Plaintiff acknowledged receipt of the application at his law office shortly after Olive's death, though he could not recall "how it got there . . . ." Plaintiff had no telephone records to document his calls to the Division prior to filing suit because "the telephone company sa[id]" the records were unavailable for calls to "an 800 number." Plaintiff contended that he called the Division three times but never received a confirmation number for the application and was unable to speak to anyone in person.
Meg Jones, a representative from the Division, testified that no application was received for the 2005 HR regarding Olive's property. She identified a letter sent by the Division to plaintiff on April 28, 2008, informing him that no application had been received, and further informing him that any application would now be denied as time-barred. The Division indicated that plaintiff could nonetheless file an application and appeal the formal denial to the Tax Court. The letter provided a specific telephone number, 609-943-5000, in the event there were additional questions.
Jones described the toll-free telephonic filing system in detail, noting that the Division did not record phone calls into the system. Jones testified that the system does not produce a record of any call unless and until a confirmation number is issued, and none was issued in this instance.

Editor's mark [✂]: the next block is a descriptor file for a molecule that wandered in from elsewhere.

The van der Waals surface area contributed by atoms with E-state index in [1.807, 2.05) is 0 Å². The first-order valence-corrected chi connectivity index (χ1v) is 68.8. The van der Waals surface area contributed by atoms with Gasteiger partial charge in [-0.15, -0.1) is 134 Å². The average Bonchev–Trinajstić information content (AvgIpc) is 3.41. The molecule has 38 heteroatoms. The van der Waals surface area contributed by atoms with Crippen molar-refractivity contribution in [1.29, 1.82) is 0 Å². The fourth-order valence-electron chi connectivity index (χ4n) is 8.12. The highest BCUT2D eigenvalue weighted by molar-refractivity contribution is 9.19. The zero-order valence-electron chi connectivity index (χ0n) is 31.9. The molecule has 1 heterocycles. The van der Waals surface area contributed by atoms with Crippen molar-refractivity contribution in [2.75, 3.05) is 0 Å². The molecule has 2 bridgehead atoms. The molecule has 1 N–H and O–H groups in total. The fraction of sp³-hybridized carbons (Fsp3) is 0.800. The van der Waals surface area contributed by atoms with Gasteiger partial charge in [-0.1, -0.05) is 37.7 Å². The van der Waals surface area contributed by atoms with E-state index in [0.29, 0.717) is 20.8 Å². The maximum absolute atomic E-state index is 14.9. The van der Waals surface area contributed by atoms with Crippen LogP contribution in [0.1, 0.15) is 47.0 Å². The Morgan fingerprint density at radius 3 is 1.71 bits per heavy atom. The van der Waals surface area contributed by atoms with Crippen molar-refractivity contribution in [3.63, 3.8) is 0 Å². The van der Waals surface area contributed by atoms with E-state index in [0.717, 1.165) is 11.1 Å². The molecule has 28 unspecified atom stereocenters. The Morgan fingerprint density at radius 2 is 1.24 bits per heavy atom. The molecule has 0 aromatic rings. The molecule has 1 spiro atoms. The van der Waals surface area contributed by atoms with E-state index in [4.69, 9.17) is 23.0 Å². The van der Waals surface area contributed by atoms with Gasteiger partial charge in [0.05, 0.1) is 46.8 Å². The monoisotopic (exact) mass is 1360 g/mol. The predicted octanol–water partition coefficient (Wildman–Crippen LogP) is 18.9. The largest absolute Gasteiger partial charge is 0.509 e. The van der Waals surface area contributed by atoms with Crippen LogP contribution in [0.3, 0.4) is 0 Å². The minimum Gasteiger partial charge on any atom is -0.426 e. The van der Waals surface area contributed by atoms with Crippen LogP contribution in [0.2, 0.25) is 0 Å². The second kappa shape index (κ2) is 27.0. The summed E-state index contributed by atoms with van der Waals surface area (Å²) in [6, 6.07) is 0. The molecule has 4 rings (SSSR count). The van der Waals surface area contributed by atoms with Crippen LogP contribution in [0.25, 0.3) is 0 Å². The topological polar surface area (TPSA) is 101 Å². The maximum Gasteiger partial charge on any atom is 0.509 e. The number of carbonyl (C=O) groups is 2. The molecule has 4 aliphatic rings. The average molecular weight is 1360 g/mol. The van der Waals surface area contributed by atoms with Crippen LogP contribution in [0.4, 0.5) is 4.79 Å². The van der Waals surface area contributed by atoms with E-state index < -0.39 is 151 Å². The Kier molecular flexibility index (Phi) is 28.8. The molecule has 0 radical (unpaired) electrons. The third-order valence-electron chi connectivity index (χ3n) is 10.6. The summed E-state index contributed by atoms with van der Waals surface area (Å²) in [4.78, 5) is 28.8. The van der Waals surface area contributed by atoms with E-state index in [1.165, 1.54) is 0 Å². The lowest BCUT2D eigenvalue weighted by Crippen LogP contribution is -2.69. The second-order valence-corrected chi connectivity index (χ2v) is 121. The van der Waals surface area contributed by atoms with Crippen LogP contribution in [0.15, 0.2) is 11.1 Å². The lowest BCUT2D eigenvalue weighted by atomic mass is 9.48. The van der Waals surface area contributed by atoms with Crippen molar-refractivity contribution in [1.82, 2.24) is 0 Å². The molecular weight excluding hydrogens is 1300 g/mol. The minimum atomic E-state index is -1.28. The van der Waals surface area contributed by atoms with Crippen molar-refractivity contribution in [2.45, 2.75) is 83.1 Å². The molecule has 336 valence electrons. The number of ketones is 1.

Plaintiff acknowledged receipt of the April 2008 letter, and further believed that he called the phone number provided, though he explained that he called "all the numbers." He contended that he received "a run around," and was again directed to call the toll-free number. He believed he forwarded an application in accordance with the letter, but he had no record in that regard.
The Tax Court judge reviewed the testimony. She found the application for Olive's 2005 HR was sent to her son's address and received by plaintiff shortly after Olive's death. She further concluded that "there was no filing of the application" through the telephone system, and that there was "no real record or testimony as to when any subsequent contacts were made with the Division . . . ." The judge determined there was no "attempt to make a timely application . . . [a]nd . . . no application ha[d] ever been filed" in any format. The judge dismissed plaintiff's complaint, and this appeal followed.